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Mary's Spicy Garlic Dills
(recipe, Liz Crain)
You can use this basic quick-pickling recipe for just about any vegetable; try cherry tomatoes, onions, green beans, and nasturtium pods as well as cukes. Vary the herbs, spices, and salt according to your taste.
To keep the pickles crunchy, I generally add two rolled grape leaves for a quart jar of pickles and four for a large deli jar. The resulting pickles will be tasty and crunchy for at least six months. After then, they tend to soften, but are still safe to eat if refrigerated for up to a year.
- 15 to 30 pickling cucumbers, depending on size
- 8 grape leaves
- 1 head garlic
- 1 bunch fresh dill
- 3 Tbsp. dried or 6 Tbsp. fresh herbs and spices per jar, such as mustard seeds, peppercorns, caraway seeds, coriander seeds, chilies, cloves, and juniper berries
- 10 dried or 5 fresh chile peppers (or to taste)
- 3 qt. (12 cups) water
- 1 qt. (4 cups) distilled white vinegar (you can substitute any vinegar as long as it is 4 to 6 percent acetic acid)
- 1 cup non-iodized salt (pickling/canning salt or sea salt)
- Rinse and clean the pickling cucumbers (or any other vegetable that you are pickling) and the fresh herbs and spices. Small vegetables like cherry and grape tomatoes should be left whole; large vegetables should be sliced.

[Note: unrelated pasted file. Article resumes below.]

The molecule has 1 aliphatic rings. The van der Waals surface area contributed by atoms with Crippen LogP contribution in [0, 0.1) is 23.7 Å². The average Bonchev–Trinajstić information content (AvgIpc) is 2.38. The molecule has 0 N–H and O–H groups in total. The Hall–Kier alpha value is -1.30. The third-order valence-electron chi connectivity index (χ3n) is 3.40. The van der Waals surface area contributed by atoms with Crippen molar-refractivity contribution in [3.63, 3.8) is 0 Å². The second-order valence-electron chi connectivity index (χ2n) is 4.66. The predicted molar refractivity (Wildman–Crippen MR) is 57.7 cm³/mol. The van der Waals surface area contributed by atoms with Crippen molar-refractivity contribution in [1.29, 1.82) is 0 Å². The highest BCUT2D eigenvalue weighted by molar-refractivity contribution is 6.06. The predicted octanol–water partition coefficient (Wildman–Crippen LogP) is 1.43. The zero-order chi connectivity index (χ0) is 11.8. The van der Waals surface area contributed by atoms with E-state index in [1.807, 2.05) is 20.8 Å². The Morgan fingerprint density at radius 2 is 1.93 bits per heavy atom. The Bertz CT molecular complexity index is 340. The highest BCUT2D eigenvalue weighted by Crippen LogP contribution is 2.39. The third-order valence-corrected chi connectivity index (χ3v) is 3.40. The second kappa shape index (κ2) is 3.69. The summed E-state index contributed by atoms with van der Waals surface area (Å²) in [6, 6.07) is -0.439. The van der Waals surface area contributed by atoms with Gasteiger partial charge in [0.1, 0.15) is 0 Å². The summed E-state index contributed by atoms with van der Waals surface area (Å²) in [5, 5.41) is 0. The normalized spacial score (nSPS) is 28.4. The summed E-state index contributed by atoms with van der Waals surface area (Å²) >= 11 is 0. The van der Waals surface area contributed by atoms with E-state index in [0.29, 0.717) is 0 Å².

- Roll the grape leaves tightly and tuck two leaves into the bottom of each quart jar. Peel and crush the garlic and divide it. Divide the dill as well, and place both garlic and dill in the jars. Add your spices (whole or tied in a cheesecloth pouch) and chiles, then pack in the cucumbers. Each jar should be ¾ full with cukes/vegetables.
- Fill a non-reactive stockpot with the water, vinegar, and salt. Heat until the salt has dissolved. Just before it boils, remove from the heat.
- Pour the hot liquid slowly into the pickle jars, leaving ½ inch at the top of each jar. Allow to cool, then cap and refrigerate the jars.
- Your pickles will be ready to eat in three to four days.
If I still have pickles from the previous summer when pickling season comes around again, I remove the grape leaves and the abrasive spices (such as whole cloves or cinnamon sticks) from the old pickles and purée them into a relish. I'll add a little fresh dill and some of the brine depending on the desired consistency of the relish. It's great added to a quick tuna, chicken, or salmon salad, or whisked in small amounts into a vinaigrette.
Read more about pickling in Liz Crain's "Pickling summer’s plenty."